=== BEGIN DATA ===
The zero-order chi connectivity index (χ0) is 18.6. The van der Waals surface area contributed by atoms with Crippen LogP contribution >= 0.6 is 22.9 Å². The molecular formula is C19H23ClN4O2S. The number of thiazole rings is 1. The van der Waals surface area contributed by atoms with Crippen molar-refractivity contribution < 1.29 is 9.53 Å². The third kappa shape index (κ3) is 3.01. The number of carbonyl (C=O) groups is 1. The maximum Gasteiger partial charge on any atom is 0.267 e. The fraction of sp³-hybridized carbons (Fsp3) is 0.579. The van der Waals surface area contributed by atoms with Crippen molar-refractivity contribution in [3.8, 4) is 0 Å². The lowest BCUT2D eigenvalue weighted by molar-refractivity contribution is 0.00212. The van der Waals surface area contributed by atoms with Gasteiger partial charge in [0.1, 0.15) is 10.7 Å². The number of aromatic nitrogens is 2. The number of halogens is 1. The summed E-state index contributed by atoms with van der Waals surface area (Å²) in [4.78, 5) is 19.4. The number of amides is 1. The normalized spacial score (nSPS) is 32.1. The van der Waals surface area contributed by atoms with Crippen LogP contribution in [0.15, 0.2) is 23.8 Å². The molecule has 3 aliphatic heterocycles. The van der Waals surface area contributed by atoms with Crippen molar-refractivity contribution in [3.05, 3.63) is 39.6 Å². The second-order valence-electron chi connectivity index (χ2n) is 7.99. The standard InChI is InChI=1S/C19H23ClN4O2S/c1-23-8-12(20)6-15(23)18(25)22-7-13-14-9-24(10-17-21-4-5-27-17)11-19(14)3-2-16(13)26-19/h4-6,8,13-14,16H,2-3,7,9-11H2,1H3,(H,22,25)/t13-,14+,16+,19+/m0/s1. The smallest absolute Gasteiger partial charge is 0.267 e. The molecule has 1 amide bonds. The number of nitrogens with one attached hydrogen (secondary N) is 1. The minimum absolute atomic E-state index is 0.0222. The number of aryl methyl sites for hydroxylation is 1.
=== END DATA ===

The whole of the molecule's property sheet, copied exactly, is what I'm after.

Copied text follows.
The zero-order chi connectivity index (χ0) is 18.6. The van der Waals surface area contributed by atoms with Crippen LogP contribution >= 0.6 is 22.9 Å². The molecular formula is C19H23ClN4O2S. The number of thiazole rings is 1. The van der Waals surface area contributed by atoms with Crippen molar-refractivity contribution < 1.29 is 9.53 Å². The third kappa shape index (κ3) is 3.01. The number of carbonyl (C=O) groups is 1. The maximum Gasteiger partial charge on any atom is 0.267 e. The fraction of sp³-hybridized carbons (Fsp3) is 0.579. The van der Waals surface area contributed by atoms with Crippen molar-refractivity contribution in [3.8, 4) is 0 Å². The lowest BCUT2D eigenvalue weighted by molar-refractivity contribution is 0.00212. The van der Waals surface area contributed by atoms with Gasteiger partial charge in [0.1, 0.15) is 10.7 Å². The number of aromatic nitrogens is 2. The number of halogens is 1. The summed E-state index contributed by atoms with van der Waals surface area (Å²) in [4.78, 5) is 19.4. The number of amides is 1. The normalized spacial score (nSPS) is 32.1. The van der Waals surface area contributed by atoms with Crippen LogP contribution in [0.15, 0.2) is 23.8 Å². The molecule has 3 aliphatic heterocycles. The van der Waals surface area contributed by atoms with Crippen molar-refractivity contribution in [3.05, 3.63) is 39.6 Å². The second-order valence-electron chi connectivity index (χ2n) is 7.99. The standard InChI is InChI=1S/C19H23ClN4O2S/c1-23-8-12(20)6-15(23)18(25)22-7-13-14-9-24(10-17-21-4-5-27-17)11-19(14)3-2-16(13)26-19/h4-6,8,13-14,16H,2-3,7,9-11H2,1H3,(H,22,25)/t13-,14+,16+,19+/m0/s1. The smallest absolute Gasteiger partial charge is 0.267 e. The molecule has 1 amide bonds. The number of nitrogens with one attached hydrogen (secondary N) is 1. The minimum absolute atomic E-state index is 0.0222. The number of aryl methyl sites for hydroxylation is 1.